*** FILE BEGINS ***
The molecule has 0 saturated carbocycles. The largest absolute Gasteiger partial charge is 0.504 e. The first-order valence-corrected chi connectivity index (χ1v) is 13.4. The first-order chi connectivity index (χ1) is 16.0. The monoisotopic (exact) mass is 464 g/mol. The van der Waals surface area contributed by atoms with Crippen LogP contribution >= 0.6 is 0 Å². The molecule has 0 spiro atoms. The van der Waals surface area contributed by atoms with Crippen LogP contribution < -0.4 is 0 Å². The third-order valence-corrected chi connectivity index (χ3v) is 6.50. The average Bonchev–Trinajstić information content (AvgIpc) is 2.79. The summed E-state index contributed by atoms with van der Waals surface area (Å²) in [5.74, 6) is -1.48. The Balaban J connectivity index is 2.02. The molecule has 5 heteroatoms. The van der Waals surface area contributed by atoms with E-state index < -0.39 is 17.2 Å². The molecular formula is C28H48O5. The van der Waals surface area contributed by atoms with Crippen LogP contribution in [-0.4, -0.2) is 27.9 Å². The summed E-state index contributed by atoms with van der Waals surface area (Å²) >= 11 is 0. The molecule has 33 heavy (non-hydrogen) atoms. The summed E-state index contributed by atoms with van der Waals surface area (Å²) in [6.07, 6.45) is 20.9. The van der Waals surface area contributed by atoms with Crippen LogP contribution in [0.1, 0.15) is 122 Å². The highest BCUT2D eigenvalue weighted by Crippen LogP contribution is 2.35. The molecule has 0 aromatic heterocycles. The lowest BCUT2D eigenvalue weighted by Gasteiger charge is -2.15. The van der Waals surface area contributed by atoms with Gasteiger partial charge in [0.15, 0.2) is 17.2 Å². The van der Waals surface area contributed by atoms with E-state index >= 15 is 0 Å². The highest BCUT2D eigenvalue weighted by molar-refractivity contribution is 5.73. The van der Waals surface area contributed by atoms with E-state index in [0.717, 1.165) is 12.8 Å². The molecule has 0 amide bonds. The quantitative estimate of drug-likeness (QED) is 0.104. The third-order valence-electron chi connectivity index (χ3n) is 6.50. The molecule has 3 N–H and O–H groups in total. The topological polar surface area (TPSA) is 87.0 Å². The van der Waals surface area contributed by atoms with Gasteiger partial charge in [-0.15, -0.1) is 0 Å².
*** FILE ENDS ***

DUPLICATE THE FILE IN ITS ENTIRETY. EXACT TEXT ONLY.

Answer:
The molecule has 0 saturated carbocycles. The largest absolute Gasteiger partial charge is 0.504 e. The first-order valence-corrected chi connectivity index (χ1v) is 13.4. The first-order chi connectivity index (χ1) is 16.0. The monoisotopic (exact) mass is 464 g/mol. The van der Waals surface area contributed by atoms with Crippen LogP contribution >= 0.6 is 0 Å². The molecule has 0 spiro atoms. The van der Waals surface area contributed by atoms with Crippen LogP contribution < -0.4 is 0 Å². The third-order valence-corrected chi connectivity index (χ3v) is 6.50. The average Bonchev–Trinajstić information content (AvgIpc) is 2.79. The summed E-state index contributed by atoms with van der Waals surface area (Å²) in [5.74, 6) is -1.48. The Balaban J connectivity index is 2.02. The molecule has 5 heteroatoms. The van der Waals surface area contributed by atoms with E-state index < -0.39 is 17.2 Å². The molecular formula is C28H48O5. The van der Waals surface area contributed by atoms with Crippen LogP contribution in [-0.4, -0.2) is 27.9 Å². The summed E-state index contributed by atoms with van der Waals surface area (Å²) >= 11 is 0. The molecule has 33 heavy (non-hydrogen) atoms. The summed E-state index contributed by atoms with van der Waals surface area (Å²) in [6.07, 6.45) is 20.9. The van der Waals surface area contributed by atoms with Crippen LogP contribution in [0.1, 0.15) is 122 Å². The highest BCUT2D eigenvalue weighted by Crippen LogP contribution is 2.35. The molecule has 0 aromatic heterocycles. The lowest BCUT2D eigenvalue weighted by Gasteiger charge is -2.15. The van der Waals surface area contributed by atoms with Gasteiger partial charge in [0.15, 0.2) is 17.2 Å². The van der Waals surface area contributed by atoms with E-state index >= 15 is 0 Å². The highest BCUT2D eigenvalue weighted by molar-refractivity contribution is 5.73. The van der Waals surface area contributed by atoms with E-state index in [0.717, 1.165) is 12.8 Å². The molecule has 0 amide bonds. The quantitative estimate of drug-likeness (QED) is 0.104. The third-order valence-electron chi connectivity index (χ3n) is 6.50. The molecule has 3 N–H and O–H groups in total. The topological polar surface area (TPSA) is 87.0 Å². The van der Waals surface area contributed by atoms with Gasteiger partial charge in [-0.15, -0.1) is 0 Å².